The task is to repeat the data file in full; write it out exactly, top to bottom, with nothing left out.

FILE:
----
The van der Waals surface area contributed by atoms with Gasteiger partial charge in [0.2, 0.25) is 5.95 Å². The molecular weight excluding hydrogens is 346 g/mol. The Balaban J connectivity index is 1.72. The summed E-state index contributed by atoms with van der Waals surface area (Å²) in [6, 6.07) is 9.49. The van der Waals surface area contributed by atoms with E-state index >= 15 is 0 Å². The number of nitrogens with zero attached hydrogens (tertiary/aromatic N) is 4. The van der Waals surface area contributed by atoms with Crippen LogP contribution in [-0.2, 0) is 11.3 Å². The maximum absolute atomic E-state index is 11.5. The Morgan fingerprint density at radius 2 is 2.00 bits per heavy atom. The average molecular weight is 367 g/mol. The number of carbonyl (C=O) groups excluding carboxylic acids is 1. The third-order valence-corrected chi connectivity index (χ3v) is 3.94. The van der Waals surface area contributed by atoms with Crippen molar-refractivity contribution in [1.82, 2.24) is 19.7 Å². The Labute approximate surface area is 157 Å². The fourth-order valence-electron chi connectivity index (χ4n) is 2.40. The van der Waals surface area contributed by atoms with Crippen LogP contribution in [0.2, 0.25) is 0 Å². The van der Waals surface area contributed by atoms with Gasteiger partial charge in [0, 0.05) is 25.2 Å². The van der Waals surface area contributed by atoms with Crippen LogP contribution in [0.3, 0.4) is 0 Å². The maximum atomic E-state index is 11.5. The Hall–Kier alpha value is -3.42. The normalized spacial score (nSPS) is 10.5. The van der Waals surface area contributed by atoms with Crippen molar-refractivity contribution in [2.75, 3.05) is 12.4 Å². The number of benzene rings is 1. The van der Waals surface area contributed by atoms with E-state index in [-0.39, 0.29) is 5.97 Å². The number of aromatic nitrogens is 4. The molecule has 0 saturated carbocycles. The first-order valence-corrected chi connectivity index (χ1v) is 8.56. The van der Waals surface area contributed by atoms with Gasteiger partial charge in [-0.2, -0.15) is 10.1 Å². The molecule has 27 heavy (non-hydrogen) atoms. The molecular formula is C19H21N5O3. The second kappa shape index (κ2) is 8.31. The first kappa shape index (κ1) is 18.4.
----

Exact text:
The van der Waals surface area contributed by atoms with Gasteiger partial charge in [0.2, 0.25) is 5.95 Å². The molecular weight excluding hydrogens is 346 g/mol. The Balaban J connectivity index is 1.72. The summed E-state index contributed by atoms with van der Waals surface area (Å²) in [6, 6.07) is 9.49. The van der Waals surface area contributed by atoms with E-state index >= 15 is 0 Å². The number of nitrogens with zero attached hydrogens (tertiary/aromatic N) is 4. The van der Waals surface area contributed by atoms with Crippen LogP contribution in [-0.2, 0) is 11.3 Å². The maximum absolute atomic E-state index is 11.5. The Morgan fingerprint density at radius 2 is 2.00 bits per heavy atom. The average molecular weight is 367 g/mol. The number of carbonyl (C=O) groups excluding carboxylic acids is 1. The third-order valence-corrected chi connectivity index (χ3v) is 3.94. The van der Waals surface area contributed by atoms with Crippen molar-refractivity contribution in [1.82, 2.24) is 19.7 Å². The Labute approximate surface area is 157 Å². The fourth-order valence-electron chi connectivity index (χ4n) is 2.40. The van der Waals surface area contributed by atoms with Crippen LogP contribution in [0.2, 0.25) is 0 Å². The van der Waals surface area contributed by atoms with Gasteiger partial charge in [0, 0.05) is 25.2 Å². The van der Waals surface area contributed by atoms with Crippen LogP contribution in [0.3, 0.4) is 0 Å². The maximum atomic E-state index is 11.5. The Hall–Kier alpha value is -3.42. The normalized spacial score (nSPS) is 10.5. The van der Waals surface area contributed by atoms with Crippen molar-refractivity contribution in [2.75, 3.05) is 12.4 Å². The number of benzene rings is 1. The van der Waals surface area contributed by atoms with E-state index in [-0.39, 0.29) is 5.97 Å². The number of aromatic nitrogens is 4. The molecule has 0 saturated carbocycles. The first-order valence-corrected chi connectivity index (χ1v) is 8.56. The van der Waals surface area contributed by atoms with Gasteiger partial charge in [-0.2, -0.15) is 10.1 Å². The molecule has 27 heavy (non-hydrogen) atoms. The molecular formula is C19H21N5O3. The second kappa shape index (κ2) is 8.31. The first kappa shape index (κ1) is 18.4.